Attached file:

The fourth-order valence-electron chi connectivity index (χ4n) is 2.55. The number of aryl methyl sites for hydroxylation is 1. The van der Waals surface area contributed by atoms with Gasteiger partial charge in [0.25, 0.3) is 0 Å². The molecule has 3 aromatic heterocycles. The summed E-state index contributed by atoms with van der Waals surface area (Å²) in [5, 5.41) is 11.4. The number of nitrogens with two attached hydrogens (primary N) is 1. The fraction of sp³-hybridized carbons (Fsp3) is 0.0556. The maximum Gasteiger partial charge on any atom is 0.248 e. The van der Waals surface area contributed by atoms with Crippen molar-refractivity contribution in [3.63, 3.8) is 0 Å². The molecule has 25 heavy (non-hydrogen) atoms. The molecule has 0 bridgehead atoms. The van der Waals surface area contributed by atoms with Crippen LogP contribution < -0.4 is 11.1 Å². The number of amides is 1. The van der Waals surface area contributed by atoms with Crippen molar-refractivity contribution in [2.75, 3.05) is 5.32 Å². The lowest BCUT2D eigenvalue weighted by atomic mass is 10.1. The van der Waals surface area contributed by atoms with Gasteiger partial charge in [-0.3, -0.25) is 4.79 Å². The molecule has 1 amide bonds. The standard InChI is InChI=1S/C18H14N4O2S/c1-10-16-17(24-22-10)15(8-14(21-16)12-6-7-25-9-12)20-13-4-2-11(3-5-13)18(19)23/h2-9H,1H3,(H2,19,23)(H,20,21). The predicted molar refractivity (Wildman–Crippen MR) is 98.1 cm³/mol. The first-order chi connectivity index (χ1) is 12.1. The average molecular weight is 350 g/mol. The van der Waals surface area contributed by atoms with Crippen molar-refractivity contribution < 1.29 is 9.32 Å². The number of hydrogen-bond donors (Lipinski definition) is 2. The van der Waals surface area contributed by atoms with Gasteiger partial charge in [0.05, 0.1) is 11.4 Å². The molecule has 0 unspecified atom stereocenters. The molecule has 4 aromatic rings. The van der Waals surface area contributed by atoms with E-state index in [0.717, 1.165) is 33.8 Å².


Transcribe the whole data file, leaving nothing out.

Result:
The fourth-order valence-electron chi connectivity index (χ4n) is 2.55. The number of aryl methyl sites for hydroxylation is 1. The van der Waals surface area contributed by atoms with Gasteiger partial charge in [0.25, 0.3) is 0 Å². The molecule has 3 aromatic heterocycles. The summed E-state index contributed by atoms with van der Waals surface area (Å²) in [5, 5.41) is 11.4. The number of nitrogens with two attached hydrogens (primary N) is 1. The fraction of sp³-hybridized carbons (Fsp3) is 0.0556. The maximum Gasteiger partial charge on any atom is 0.248 e. The van der Waals surface area contributed by atoms with Crippen molar-refractivity contribution in [3.63, 3.8) is 0 Å². The molecule has 25 heavy (non-hydrogen) atoms. The molecule has 0 bridgehead atoms. The van der Waals surface area contributed by atoms with Crippen LogP contribution < -0.4 is 11.1 Å². The number of amides is 1. The van der Waals surface area contributed by atoms with Crippen molar-refractivity contribution in [2.75, 3.05) is 5.32 Å². The lowest BCUT2D eigenvalue weighted by atomic mass is 10.1. The van der Waals surface area contributed by atoms with Gasteiger partial charge in [-0.3, -0.25) is 4.79 Å². The molecule has 1 amide bonds. The standard InChI is InChI=1S/C18H14N4O2S/c1-10-16-17(24-22-10)15(8-14(21-16)12-6-7-25-9-12)20-13-4-2-11(3-5-13)18(19)23/h2-9H,1H3,(H2,19,23)(H,20,21). The predicted molar refractivity (Wildman–Crippen MR) is 98.1 cm³/mol. The first-order chi connectivity index (χ1) is 12.1. The average molecular weight is 350 g/mol. The van der Waals surface area contributed by atoms with Crippen molar-refractivity contribution < 1.29 is 9.32 Å². The number of hydrogen-bond donors (Lipinski definition) is 2. The van der Waals surface area contributed by atoms with Gasteiger partial charge in [0.05, 0.1) is 11.4 Å². The molecule has 0 unspecified atom stereocenters. The molecule has 4 aromatic rings. The van der Waals surface area contributed by atoms with E-state index in [0.717, 1.165) is 33.8 Å².